By Brendan Sasso
House Judiciary Committee lawmakers discussed legislation to restrict the use of drones in domestic airspace during a field forum at Rice University in Texas on Thursday.
Rep. Ted Poe (R-Texas), who chaired the forum of the Subcommittee on Crime, urged Congress to take up his Preserving American Privacy Act, which would only allow police to use drones with a warrant and to investigate a felony.
Drones are cheaper to build and fly than manned aircraft, making them more useful to the government for aerial surveillance. Domestic drones are now uncommon, but the Federal Aviation Administration has predicted that within 20 years, 30,000 commercial and government drones could be flying in U.S. skies.
At Thursday's forum, lawmakers, academics and privacy advocates worried that widespread drone use would pose a serious threat to privacy.
"Persistently monitoring Americans' movements can reveal their political identity, their religious views and even how safe your marriage is, how strong it is," Rep. Hank Johnson (D-Ga.) said.
"Both parties cast a skeptical eye toward drone surveillance in law enforcement," he added.
Rep. Michael McCaul (R-Texas) emphasized that he believes drones are essential for killing suspected terrorists overseas and monitoring the border, and he said drones have a "real benefit and use" for law enforcement. But he added that he would support legislation to limit their use in domestic airspace.
Chris Calabrese, legislative counsel for the American Civil Liberties Union, explained that drones can be equipped with surveillance technologies such as night-vision cameras, body scanners and license plate readers.
"Drones should only be used if subject to a powerful framework that regulates their use in order to avoid abuse and invasions of privacy," he said.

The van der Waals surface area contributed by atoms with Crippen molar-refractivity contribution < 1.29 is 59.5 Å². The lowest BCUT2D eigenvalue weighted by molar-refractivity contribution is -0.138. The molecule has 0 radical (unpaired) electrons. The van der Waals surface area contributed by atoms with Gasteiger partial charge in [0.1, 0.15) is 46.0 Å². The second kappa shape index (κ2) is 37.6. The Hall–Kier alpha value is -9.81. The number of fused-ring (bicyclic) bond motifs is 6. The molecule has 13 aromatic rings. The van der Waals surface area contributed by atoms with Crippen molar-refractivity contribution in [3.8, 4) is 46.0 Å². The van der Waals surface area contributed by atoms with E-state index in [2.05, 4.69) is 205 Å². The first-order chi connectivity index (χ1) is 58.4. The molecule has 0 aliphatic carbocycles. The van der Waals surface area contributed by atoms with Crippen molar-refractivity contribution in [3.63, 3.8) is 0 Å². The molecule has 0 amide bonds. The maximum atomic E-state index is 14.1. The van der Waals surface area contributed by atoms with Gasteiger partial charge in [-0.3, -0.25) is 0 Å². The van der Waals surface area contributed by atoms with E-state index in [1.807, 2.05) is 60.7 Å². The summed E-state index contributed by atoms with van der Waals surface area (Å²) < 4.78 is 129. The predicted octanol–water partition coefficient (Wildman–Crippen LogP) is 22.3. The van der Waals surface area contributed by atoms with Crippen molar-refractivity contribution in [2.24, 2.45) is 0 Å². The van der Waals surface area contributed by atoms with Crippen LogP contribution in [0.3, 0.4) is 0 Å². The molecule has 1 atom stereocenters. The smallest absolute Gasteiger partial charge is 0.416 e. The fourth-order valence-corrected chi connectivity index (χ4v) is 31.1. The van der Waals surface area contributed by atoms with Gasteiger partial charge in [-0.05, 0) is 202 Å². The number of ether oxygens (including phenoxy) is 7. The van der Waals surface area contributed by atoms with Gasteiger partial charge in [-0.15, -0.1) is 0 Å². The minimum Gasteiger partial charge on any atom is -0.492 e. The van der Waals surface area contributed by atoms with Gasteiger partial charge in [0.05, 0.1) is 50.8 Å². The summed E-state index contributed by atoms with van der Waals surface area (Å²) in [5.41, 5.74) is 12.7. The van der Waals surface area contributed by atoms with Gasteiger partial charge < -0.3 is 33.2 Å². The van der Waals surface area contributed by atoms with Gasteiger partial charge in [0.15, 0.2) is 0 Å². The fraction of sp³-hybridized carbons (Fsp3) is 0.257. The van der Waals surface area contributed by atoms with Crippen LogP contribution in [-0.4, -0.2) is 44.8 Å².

The lawmakers and witnesses agreed that domestic drones should not be equipped with weapons, like the military drones that fly over Afghanistan.
But David Crump, a professor at the Houston University Law Center, said Poe should revise his legislation to allow for more uses of drones. He said the law should make it clear that police can use drones in hostage situations, car chases and for security around sensitive government buildings or officials. He predicted that as drones become more widespread, a university may want to use a drone to televise views of a sports game.
Gretchen West, executive vice president for the Association for Unmanned Vehicle Systems, a drone lobbying group, argued that much of the fear over drones is overblown and that current technology limits how long they can stay in the air. She said allowing drones in domestic airspace could create 23,000 jobs by 2025 and they are useful for patrolling the border and providing security for critical infrastructure, such as gas pipelines.
Todd Humphreys, an aerospace engineering professor at the University of Texas at Austin, predicted that drones in the future could be as small as insects and able to crawl around a person's house.
"Wow, now you're really scaring me," McCaul said.